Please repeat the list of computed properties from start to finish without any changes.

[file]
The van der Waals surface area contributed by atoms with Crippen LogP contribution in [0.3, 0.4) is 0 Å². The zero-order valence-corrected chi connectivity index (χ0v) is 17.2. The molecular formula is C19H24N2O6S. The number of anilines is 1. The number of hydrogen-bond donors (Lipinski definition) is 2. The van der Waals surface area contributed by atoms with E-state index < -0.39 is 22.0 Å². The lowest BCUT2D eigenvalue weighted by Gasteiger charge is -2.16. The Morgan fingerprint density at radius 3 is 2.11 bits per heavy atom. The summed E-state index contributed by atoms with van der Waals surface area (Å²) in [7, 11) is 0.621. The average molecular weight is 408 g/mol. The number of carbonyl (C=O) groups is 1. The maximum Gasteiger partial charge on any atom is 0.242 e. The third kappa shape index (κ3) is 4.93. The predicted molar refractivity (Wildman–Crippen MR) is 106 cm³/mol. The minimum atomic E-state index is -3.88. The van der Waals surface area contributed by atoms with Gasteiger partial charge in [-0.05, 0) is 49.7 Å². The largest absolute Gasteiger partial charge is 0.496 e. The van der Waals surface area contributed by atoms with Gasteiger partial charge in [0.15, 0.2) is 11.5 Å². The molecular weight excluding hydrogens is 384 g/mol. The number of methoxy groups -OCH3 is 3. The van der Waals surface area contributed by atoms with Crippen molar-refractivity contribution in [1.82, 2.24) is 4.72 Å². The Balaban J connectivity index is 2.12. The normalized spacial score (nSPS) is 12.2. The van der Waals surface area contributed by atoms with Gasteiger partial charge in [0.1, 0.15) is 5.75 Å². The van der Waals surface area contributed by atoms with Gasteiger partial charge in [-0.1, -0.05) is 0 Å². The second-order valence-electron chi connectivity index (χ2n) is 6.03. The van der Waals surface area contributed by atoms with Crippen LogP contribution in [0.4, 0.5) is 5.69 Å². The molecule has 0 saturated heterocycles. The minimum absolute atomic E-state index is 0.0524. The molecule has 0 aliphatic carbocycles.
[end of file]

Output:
The van der Waals surface area contributed by atoms with Crippen LogP contribution in [0.3, 0.4) is 0 Å². The zero-order valence-corrected chi connectivity index (χ0v) is 17.2. The molecular formula is C19H24N2O6S. The number of anilines is 1. The number of hydrogen-bond donors (Lipinski definition) is 2. The van der Waals surface area contributed by atoms with E-state index < -0.39 is 22.0 Å². The lowest BCUT2D eigenvalue weighted by Gasteiger charge is -2.16. The Morgan fingerprint density at radius 3 is 2.11 bits per heavy atom. The summed E-state index contributed by atoms with van der Waals surface area (Å²) in [7, 11) is 0.621. The average molecular weight is 408 g/mol. The number of carbonyl (C=O) groups is 1. The maximum Gasteiger partial charge on any atom is 0.242 e. The third kappa shape index (κ3) is 4.93. The predicted molar refractivity (Wildman–Crippen MR) is 106 cm³/mol. The minimum atomic E-state index is -3.88. The van der Waals surface area contributed by atoms with Gasteiger partial charge in [-0.05, 0) is 49.7 Å². The largest absolute Gasteiger partial charge is 0.496 e. The van der Waals surface area contributed by atoms with Gasteiger partial charge in [0.15, 0.2) is 11.5 Å². The molecular weight excluding hydrogens is 384 g/mol. The number of methoxy groups -OCH3 is 3. The van der Waals surface area contributed by atoms with Crippen molar-refractivity contribution in [1.82, 2.24) is 4.72 Å². The Balaban J connectivity index is 2.12. The normalized spacial score (nSPS) is 12.2. The van der Waals surface area contributed by atoms with Gasteiger partial charge in [0.1, 0.15) is 5.75 Å². The van der Waals surface area contributed by atoms with Gasteiger partial charge in [-0.1, -0.05) is 0 Å². The second-order valence-electron chi connectivity index (χ2n) is 6.03. The van der Waals surface area contributed by atoms with Crippen LogP contribution in [0.4, 0.5) is 5.69 Å². The molecule has 0 saturated heterocycles. The minimum absolute atomic E-state index is 0.0524. The molecule has 0 aliphatic carbocycles.